Extinction, Laserpicium.

Back in 2005, I posted about “Laserpithium” (i.e., lāserpīcium) and silphium; now graywyvern (who blogs at Diwan: A Wind) sends me this poem about them by A. E. Stallings:

Extinction, Laserpicium

   Quam magnus numerus Libyssae harenae
   lasarpiciferis iacet Cyrenis

   —Catullus 7

Consider silphium, extinguished flower,
Kin to the wild carrot, Queen Anne’s lace,
Fennel and dill, and rooted now no place
On earth, that once was worth an empress’ dower,
A Caesar’s ransom. Silphium was power
Stored in Rome’s coffers, stamped upon the face
Of silver tetradrachms, a thing to base
The wealth of nations on. Now past its hour,
Stamped out, its numbers harvested to zero,
What properties, what cures were in an ounce
Are lost to us—mere footnote to the pleasure
Out of a poem—“kisses without measure.”
The last stalk ever found, Pliny recounts,
Presented as a rarity to Nero.

I’ve always loved both the name “Queen Anne’s lace” and the flower, even if they call it a weed.

Comments

  1. And from your linked previous post, the ancient silphium was “an umbelliferous plant” (tying it to the flower of William and Mary’s daughter) unlike modern silphium. I was wondering how they were kin.

    Now I wonder why the modern silphium was named for it.

  2. Trond Engen says:

    Consider silphium, extinguished flower

    I actually did consider silphium just the other day when reading about the extended family of the carrot. I wondered both why it’s thought to be extinct and why they can be so sure which taxa it belongs to.

  3. Yes, I’ve wondered about both those things.

  4. Silphium was an oral contraceptive, a technology with massive implications for the dynamics of population growth and thus for society as a whole. We’ve seen this more recently since the combined oral contraceptive was developed—very few people marry these days just to have sex, something unremarkable in my youth thirty years ago in believing-Catholic Ireland, and I’m sure unremarkable in Britain and the US in 1940.

    There was every economic and societal reason for the Romans to take a lively interest in whether silphium was actually dying out, and this is why the last of it got the attention of Nero. I see no reason to think the assessment of the Romans was incorrect, they had every incentive to be right about it, and it was a capable civilisation. I can make no comment on the taxa.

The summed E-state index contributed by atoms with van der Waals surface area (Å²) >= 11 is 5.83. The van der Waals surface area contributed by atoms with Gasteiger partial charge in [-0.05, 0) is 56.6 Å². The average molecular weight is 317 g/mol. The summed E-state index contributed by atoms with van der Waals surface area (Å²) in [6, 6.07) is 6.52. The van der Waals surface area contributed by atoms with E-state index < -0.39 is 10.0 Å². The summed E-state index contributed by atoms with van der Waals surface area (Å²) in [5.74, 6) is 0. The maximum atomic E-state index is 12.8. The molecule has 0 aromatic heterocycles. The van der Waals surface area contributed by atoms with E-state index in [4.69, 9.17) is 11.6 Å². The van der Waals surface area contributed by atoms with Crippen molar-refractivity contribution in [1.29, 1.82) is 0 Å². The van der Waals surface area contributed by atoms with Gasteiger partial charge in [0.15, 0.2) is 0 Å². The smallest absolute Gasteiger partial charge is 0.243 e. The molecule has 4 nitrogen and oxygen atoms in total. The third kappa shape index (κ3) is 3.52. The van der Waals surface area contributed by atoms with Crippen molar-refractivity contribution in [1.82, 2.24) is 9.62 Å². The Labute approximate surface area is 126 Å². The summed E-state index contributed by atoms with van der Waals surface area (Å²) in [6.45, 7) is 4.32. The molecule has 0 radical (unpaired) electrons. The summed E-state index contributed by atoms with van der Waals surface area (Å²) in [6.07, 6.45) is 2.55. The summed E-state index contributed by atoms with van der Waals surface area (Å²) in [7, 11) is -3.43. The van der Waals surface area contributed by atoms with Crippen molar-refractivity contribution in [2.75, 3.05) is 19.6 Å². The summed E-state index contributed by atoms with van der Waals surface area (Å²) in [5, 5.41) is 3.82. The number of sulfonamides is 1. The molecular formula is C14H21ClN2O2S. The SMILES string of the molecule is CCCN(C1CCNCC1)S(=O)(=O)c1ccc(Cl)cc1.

5. Trond Engen says:

    Thanks, Aidan. It’s pretty obvious when you say it. The comment thread on the 2005 post gives a clue to the taxa: There were related varieties that are still known. I should have thought of that too.

  6. why they can be so sure which taxa it belongs to.

    There is an English summary of Dioscorides’ ancient description of the plant here:

    https://tinyurl.com/silphion–oxfordhandbook

    The original Greek text begins on page 430 here:

    https://tinyurl.com/silphion-sprengeledition

    The comparison to giant fennel and to celery make it clear that the plant in question belonged to the family Apiaceae. It is instructive to observe the images of the plant and its seeds on the coinage of Cyrene:

    https://tinyurl.com/silphion–on-coin

    The general shape of the plant resembles members of the genus Ferula, such as Ferula communis

    https://tinyurl.com/Ferulacommunis

    Also note the seeds of F. communis

    https://tinyurl.com/Ferulacommunisseeds

    And of course, the gum hing made from plants of the genus Ferula is a ubiquitous seasoning all over South Asia today.

    I think Linne created the modern genus Silphium in 1753 here:

    https://www.biodiversitylibrary.org/page/358940#page/361/mode/1up

    As far as I can tell, in his descriptions Linne doesn’t drop a hint about why he gave these plants of the family Asteraceae the name of a plant that was undoubtedly of the family Apiaceae. But doubtless he did so because some Silphium have stems covered with aromatic resin and produce an aromatic gum when the stem is cut—Native Americans apparently used this as chewing gum—and these characteristics reminded him of the ancient Greek silphion.

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